Even on this trip I could have flown direct to Colombia for a lot cheaper than Lima. I think the whole time I knew Colombia was it for me. If I flew right to Colombia in the beginning I wouldn’t have seen Machu Picchu or experienced Bolivia and Ecuador. Once I got to Colombia I thought I wouldn’t have wanted to leave. I saved the best for last. Colombia is my chocolate dessert.


It seems when you are travelling people are always telling you how dangerous the next destination is, especially by the locals. The next city has more thieves, more street crime and more problems. Once you get there though you find it isn’t so bad but then you need to heed warnings about the next city.
I arrived in Quito, Ecuador with my head full of warnings; it’s very dangerous, don’t stay in the old town. The guide book tells you the opposite though, the new town is very dangerous don’t stay there. I was told not to sit in a park because I would get robbed and walk on the other side of the street, it’s safer than this side. It’s hard not to be intimated with all that doing summer salts in your head. I thought I would take a taxi to a hostel recommended in the guide book. I would be safe and meet other travellers. I found the hostel full in their overpriced $10 a night dorm beds and refused to pay $20 in Ecuador to sleep. I hiked back down the hill lugging my bags. I didn’t see any backpackers’ hostels only hotels and fast food chains. I stumbled upon a very nice hotel and immediately walked out as it looked a bit too posh for my budget, but the overly friendly owner spotted me and convinced me to come in. He told me he had rooms for $5, $10 and $20. I got him to show me the $5 room which was huge with a double bed, a desk and two arm chairs. I didn’t say anything, didn’t even give him a disapproving look when he said, fine alright $3 then. You couldn’t get any better. I also liked the fact it had a bit of character with posters of classic cars on the walls which reminded me of my Dad.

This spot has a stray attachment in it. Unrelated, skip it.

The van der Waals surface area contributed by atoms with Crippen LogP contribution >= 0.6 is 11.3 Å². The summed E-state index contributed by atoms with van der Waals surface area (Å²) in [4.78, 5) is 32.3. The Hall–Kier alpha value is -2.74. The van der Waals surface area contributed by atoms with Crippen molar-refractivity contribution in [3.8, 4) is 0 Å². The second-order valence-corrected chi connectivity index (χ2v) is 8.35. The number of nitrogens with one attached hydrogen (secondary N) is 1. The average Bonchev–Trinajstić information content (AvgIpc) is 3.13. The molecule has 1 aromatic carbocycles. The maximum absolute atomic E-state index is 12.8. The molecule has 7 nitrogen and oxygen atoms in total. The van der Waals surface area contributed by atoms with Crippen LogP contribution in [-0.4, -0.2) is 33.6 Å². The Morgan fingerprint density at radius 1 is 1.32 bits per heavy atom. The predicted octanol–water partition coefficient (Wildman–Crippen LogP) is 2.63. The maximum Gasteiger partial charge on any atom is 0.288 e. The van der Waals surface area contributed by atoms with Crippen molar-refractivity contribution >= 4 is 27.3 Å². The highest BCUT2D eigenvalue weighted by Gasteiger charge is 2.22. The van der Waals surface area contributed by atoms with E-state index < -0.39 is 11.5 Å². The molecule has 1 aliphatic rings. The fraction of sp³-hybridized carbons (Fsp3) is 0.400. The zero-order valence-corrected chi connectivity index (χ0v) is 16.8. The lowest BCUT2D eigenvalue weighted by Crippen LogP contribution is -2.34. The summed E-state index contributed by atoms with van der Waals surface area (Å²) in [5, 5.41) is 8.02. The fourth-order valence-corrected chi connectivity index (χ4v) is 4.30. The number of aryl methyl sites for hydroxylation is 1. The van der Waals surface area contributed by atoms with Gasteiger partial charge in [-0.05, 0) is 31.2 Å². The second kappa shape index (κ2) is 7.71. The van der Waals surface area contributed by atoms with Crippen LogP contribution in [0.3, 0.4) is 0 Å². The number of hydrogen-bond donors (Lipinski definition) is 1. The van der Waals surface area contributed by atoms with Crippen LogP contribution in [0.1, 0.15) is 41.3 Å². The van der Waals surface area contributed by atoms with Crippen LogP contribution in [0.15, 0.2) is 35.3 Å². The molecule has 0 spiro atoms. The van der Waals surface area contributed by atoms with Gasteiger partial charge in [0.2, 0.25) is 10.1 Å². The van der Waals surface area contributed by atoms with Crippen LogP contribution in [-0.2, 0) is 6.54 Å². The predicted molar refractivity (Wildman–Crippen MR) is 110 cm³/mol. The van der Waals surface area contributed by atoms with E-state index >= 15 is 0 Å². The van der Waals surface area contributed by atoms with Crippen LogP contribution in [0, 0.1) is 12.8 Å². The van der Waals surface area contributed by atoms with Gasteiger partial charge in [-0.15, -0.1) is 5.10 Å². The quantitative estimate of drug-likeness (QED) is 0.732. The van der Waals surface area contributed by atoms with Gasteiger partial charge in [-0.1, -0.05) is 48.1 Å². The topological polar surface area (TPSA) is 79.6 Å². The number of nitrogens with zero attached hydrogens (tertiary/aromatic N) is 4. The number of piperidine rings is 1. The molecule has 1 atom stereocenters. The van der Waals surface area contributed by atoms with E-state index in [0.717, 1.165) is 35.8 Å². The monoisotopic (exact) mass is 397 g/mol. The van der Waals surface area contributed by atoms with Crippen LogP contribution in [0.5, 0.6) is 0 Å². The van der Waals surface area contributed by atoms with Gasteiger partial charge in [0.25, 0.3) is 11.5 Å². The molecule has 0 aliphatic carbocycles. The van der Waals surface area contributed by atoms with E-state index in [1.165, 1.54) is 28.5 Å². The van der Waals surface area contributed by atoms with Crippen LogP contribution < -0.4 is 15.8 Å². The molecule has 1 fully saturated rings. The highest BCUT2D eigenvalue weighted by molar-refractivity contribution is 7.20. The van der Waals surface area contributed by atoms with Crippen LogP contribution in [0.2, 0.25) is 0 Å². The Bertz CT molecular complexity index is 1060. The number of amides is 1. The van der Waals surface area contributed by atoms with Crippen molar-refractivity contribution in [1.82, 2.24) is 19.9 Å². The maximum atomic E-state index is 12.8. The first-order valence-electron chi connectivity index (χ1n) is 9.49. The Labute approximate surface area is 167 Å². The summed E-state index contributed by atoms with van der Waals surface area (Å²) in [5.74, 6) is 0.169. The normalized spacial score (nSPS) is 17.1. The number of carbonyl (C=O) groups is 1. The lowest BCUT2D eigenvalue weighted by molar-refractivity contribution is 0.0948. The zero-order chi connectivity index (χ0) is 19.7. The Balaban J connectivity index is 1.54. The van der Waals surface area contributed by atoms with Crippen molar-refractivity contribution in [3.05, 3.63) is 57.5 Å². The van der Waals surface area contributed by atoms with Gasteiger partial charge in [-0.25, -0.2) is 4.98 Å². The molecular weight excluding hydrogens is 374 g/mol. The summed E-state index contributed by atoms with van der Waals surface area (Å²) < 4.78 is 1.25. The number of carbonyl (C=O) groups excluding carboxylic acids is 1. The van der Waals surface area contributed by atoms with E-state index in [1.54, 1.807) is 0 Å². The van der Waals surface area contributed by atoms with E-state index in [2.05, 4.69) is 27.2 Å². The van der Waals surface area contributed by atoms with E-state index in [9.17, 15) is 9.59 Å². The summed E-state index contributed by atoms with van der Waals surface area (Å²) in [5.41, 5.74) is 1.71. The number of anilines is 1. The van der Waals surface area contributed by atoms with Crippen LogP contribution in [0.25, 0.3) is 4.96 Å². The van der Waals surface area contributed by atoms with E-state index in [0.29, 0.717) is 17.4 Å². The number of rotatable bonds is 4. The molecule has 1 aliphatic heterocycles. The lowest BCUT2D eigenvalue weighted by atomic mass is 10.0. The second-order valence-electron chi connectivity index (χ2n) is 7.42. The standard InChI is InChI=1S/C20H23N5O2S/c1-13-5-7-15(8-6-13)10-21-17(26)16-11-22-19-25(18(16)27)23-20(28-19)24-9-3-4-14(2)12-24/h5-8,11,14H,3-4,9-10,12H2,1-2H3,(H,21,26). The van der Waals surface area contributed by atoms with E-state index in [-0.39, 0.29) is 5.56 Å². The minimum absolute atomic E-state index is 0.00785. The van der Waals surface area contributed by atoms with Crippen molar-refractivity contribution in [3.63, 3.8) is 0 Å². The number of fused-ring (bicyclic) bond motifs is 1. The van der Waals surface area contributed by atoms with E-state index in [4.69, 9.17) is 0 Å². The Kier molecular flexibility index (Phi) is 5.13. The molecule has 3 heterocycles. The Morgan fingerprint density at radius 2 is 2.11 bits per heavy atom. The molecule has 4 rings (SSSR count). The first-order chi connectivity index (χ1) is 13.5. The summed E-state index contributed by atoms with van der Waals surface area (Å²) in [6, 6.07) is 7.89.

I spent the evening roaming the bar district with a very odd Israeli who was also staying in the hotel. He had been living in Peru for years working as a security guard, he also told me of all the children he had in various countries with different women. You really meet the strangest people when you are travelling alone.
I was blown away by the beauty of Quito. The old town is preserved in its colonial splendour. A very photogenic city, I immediately fell in love. It seemed everything from breakfast to a beer to a haircut was $1.50. Although I do advise against the $1.50 hair cut.